The Financial Conduct Authority (FCA) has started High Court proceedings against Paul Steel and Jacqueline Foster, directors of a failed advice firm, over alleged unsuitable defined benefit (DB) transfers.
The pair were directors of Estate Matters Financial (EMF), which is in liquidation. The FCA said as part of the proceedings, an interim injunction has been secured which freezes the assets of Steel and his partner, Foster, up to the value of £7m pending a further hearing.
The FCA alleges that EMF has contravened various requirements under the Financial Services and Markets Act 2000 by providing “unsuitable” DB pension transfer advice, leading consumers to exit final salary pension schemes when it “was not in their best interests to do so”.
Steel, who was EMF’s director and co-owner, was “knowingly concerned in those contraventions,” the regulator claimed.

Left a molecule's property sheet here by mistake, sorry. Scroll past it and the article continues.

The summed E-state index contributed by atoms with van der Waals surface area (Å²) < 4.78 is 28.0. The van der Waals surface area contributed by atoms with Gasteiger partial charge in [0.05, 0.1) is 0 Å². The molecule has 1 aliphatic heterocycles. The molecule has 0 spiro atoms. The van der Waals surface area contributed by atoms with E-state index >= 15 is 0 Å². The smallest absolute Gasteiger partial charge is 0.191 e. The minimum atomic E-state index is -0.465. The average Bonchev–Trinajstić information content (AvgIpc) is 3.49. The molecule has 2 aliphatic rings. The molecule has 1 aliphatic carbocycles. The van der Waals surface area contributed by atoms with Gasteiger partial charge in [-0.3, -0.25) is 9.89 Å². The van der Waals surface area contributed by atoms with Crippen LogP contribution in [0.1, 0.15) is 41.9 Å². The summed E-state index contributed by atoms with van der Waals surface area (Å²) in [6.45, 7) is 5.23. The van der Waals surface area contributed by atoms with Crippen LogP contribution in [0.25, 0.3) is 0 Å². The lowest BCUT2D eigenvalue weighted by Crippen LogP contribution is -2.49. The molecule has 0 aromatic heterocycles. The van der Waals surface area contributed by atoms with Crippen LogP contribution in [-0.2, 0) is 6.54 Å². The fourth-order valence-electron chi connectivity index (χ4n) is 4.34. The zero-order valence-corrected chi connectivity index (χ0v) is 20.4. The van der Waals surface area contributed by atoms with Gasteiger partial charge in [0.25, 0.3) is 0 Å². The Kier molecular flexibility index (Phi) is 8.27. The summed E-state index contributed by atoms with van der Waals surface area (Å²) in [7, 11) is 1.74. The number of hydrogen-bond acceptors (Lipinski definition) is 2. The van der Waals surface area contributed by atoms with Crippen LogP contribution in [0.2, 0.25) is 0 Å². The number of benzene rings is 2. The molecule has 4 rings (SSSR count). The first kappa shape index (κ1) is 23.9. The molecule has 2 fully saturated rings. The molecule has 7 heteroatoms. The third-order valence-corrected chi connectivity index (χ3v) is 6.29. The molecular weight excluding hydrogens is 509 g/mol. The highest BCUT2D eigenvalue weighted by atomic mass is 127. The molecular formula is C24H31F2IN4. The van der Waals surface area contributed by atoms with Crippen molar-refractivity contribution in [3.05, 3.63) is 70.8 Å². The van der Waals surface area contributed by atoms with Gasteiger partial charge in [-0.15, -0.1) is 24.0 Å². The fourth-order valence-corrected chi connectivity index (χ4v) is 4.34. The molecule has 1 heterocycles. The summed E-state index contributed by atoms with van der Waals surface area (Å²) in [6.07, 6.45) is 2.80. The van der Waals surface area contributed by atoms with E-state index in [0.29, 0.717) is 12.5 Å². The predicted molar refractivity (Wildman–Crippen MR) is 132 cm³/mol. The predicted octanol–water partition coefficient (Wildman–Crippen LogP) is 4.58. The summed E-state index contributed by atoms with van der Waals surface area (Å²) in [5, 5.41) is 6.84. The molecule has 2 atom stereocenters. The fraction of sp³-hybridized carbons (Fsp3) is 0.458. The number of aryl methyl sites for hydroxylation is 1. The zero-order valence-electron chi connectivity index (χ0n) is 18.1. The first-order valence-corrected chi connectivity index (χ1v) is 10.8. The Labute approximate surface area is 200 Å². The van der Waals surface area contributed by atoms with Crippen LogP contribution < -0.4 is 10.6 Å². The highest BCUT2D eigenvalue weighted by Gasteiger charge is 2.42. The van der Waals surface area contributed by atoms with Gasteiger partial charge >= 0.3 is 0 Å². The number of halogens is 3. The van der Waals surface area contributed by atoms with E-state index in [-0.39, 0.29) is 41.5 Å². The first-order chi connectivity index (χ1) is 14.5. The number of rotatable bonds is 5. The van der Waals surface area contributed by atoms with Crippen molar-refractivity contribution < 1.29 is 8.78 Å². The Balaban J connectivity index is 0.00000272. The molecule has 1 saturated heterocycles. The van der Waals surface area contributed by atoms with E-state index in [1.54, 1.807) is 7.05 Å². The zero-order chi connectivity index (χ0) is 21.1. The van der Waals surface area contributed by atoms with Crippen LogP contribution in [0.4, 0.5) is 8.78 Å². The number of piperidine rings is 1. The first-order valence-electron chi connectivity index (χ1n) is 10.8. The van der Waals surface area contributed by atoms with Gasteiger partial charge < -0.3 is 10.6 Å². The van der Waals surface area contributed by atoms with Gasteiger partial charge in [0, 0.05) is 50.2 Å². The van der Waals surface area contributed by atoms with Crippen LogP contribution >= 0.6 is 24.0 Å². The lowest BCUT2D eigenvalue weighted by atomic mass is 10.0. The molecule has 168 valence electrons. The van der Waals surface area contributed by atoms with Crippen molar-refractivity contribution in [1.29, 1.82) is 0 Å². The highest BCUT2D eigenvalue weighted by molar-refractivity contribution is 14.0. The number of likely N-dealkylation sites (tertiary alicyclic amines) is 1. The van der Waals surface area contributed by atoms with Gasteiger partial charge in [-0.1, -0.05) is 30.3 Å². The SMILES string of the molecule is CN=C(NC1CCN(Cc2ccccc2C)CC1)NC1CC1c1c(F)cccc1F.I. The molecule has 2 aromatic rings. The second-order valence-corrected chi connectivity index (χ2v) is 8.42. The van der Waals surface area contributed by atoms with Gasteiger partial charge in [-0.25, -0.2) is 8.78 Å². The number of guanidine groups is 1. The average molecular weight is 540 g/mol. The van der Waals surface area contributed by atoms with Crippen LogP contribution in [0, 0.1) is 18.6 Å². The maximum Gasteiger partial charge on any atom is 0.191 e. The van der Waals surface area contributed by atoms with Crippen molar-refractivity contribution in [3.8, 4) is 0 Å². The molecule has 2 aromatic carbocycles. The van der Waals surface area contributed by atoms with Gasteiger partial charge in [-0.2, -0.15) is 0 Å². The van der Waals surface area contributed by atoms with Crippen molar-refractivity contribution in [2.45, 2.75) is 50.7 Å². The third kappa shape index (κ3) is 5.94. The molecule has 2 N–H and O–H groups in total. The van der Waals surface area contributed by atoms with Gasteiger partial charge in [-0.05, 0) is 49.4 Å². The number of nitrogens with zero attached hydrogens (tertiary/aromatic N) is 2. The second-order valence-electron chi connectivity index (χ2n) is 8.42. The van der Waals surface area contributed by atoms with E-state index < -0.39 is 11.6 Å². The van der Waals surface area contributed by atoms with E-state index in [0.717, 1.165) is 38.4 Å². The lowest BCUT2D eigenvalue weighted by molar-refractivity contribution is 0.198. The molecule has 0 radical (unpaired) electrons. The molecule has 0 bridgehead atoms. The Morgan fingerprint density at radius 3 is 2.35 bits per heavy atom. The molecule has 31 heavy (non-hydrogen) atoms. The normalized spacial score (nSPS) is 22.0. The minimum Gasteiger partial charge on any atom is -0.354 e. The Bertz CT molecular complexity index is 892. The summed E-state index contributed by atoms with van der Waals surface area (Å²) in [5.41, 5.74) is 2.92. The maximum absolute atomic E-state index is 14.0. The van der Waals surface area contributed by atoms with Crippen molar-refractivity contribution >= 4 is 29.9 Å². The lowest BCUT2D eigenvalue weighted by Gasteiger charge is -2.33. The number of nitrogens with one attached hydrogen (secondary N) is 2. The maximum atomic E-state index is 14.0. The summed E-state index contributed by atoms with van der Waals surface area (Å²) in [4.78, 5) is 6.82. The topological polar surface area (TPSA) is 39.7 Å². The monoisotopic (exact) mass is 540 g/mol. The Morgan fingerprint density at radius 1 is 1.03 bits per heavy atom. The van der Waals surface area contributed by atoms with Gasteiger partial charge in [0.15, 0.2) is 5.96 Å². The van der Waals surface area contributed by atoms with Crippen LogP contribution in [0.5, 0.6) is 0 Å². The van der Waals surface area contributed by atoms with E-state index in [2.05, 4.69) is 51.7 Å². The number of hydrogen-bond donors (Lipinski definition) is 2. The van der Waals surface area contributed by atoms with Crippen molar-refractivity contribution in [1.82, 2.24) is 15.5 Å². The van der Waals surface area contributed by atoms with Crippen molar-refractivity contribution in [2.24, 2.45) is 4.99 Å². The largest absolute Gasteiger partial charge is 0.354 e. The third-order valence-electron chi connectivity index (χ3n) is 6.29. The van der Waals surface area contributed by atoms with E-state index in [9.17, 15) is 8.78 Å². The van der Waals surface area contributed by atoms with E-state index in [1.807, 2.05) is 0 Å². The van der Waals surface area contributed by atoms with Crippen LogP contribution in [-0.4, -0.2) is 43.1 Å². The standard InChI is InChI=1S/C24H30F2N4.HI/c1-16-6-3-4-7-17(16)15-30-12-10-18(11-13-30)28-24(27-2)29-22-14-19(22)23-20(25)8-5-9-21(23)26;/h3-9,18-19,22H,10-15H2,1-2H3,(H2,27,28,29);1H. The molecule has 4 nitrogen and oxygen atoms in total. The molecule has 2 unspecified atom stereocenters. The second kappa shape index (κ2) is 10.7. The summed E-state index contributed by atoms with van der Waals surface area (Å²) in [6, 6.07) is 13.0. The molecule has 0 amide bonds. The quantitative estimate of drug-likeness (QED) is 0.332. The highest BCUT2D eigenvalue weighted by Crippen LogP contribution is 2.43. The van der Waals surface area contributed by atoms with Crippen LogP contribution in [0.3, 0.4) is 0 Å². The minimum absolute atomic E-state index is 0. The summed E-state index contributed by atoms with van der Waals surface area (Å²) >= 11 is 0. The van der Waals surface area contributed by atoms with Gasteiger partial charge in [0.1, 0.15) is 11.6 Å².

It will also be alleged that Steel breached FCA requirements by undertaking a “course of conduct which resulted in the removal of EMF’s assets, leaving it unable to meet potential liabilities for unsuitable advice, whilst enabling Steel to retain the significant profits that accrued from the provision of that advice, and from ongoing fees”.
An injunction was obtained against Foster on the basis that she may be holding or controlling assets owned by Steel, according to a statement from the regulator.
The FCA is asking the High Court to make a restitution order requiring Steel to compensate consumers who have suffered losses as a result of receiving unsuitable pension transfer advice. No trial date has been set.
Estate Matters Financial is a liquidated company incorporated on 6 August 2007 with the registered office located in Birmingham according to Companies House.